[In this technical article, originally published in Game Developer magazine, Neversoft co-founder Mick West continues his acclaimed analyses by showcasing an algorithm for procedurally scattering objects such as trees across a game level.]
In procedurally generated or procedurally augmented scenes, a common problem is how to scatter something around in a way that looks natural. For example, a landscape might have trees that are evenly scattered, either sparsely as on an African savanna or densely as in a forest. Also, trees are generally surrounded by other vegetation, which is also scattered.
Suppose you are tasked with developing algorithms to facilitate this scattering. This article looks at various approaches and problems you might encounter.
Let's say you take the simplest approach first. Given a number of trees and an area to put them in, simply scatter them randomly across that area. It's very easy to implement this to see how it looks. Just pick n random positions in a square.
Figure 1 shows the result for a group of 110 objects, in this case, dots that represent individual trees. (To see the code used to generate the figures in this article, click here.)
Figure 1: The green dots represent trees randomly scattered on a plane, viewed from above. Although the scattering is entirely random, it looks neither random nor natural.
Problems with this first solution are immediately apparent. Several of the dots on Figure 1 overlap, meaning the geometry of the trees would intersect. There is some strange clumping going on, with trees showing up in little lines of three or four.
Then there are several wide-open spaces, and a few trees off by themselves. This might work for some odd species of plant, but it's not what we were going for.
We might at first assume that there's a problem with our random number generator. Why else would these strange clumps occur? Is the random number generator tending to favor certain numbers? Unfortunately, it's not that simple.
This is what random numbers look like. If you pick a bunch of random numbers in a certain range, it's highly likely that some of the numbers will be close to each other. This is related to the birthday paradox: it only takes 23 people in a room for there to be an even chance of two people having the same birthday.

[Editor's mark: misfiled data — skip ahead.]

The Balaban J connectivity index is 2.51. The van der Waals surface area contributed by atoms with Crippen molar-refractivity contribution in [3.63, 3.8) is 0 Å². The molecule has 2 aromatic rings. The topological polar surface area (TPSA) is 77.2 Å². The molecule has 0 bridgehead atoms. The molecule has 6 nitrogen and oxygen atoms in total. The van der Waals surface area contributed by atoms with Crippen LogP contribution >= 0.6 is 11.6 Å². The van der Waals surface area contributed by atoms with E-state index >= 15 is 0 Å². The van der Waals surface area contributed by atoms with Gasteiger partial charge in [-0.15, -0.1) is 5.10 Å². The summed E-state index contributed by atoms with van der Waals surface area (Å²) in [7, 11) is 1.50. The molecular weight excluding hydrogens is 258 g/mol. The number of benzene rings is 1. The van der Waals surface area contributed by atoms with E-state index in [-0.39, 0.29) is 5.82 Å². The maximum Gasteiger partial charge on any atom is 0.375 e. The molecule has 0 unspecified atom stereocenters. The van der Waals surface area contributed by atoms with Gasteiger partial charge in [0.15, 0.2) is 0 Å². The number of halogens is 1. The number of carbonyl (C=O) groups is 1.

Consider what's actually being simulated. What does it look like and how has it arrived at this state? Can we model it using the underlying processes that occurred in nature? Or is it better to create some more abstract model simply based on our observations?
Let's first back up and think about what's happening.
Most plants grow from seeds. A seed falls on the ground, sprouts and grows, absorbing nutrients from the soil, air and, sun. Where each seed falls will determine whether it survives. More mature plants that are nearby will compete for the available nutrients, sucking them away from the sprouting seeds.
Mature plants can also block sunlight from seedlings and even reduce the quality of the air. Certain plants go further, releasing chemicals into the ground that inhibit the growth of other plants.
As a simplification, we can think of the area around a tree as having an exclusion zone, where other plants are not likely to survive. To implement this premise, we simply scatter the trees as before, but now for every tree that's placed, we check whether its location is too close to another tree.
If it is, then we pick another spot and try that. If we can't find a spot after a number of attempts, we would declare the area full and stop trying. Figure 2 shows the results of this implementation using the same number of dots (trees) as Figure 1.
Figure 2: If a tree is too close to another tree in a randomly scattered pattern, we can move it elsewhere. Although the result is more natural looking, clumping can still occur, which may or may not be desirable.
Figure 2 contains some very interesting differences. For example, the overlaps and strange groupings have all but vanished. However, there are still a few open spaces with what look like paths leading through the forest. I suspect these are actually artifacts of the algorithm, with spaces of 1.5 times the minimum space being unlikely to be filled, and hence growing into these paths.
This solution might also have performance implications. Since we need to check every tree against every other tree, the naive algorithm is O(n2) complexity, which can become rather expensive. However, it's reasonably straightforward to optimize this with a bucket method, essentially reducing it to O(n).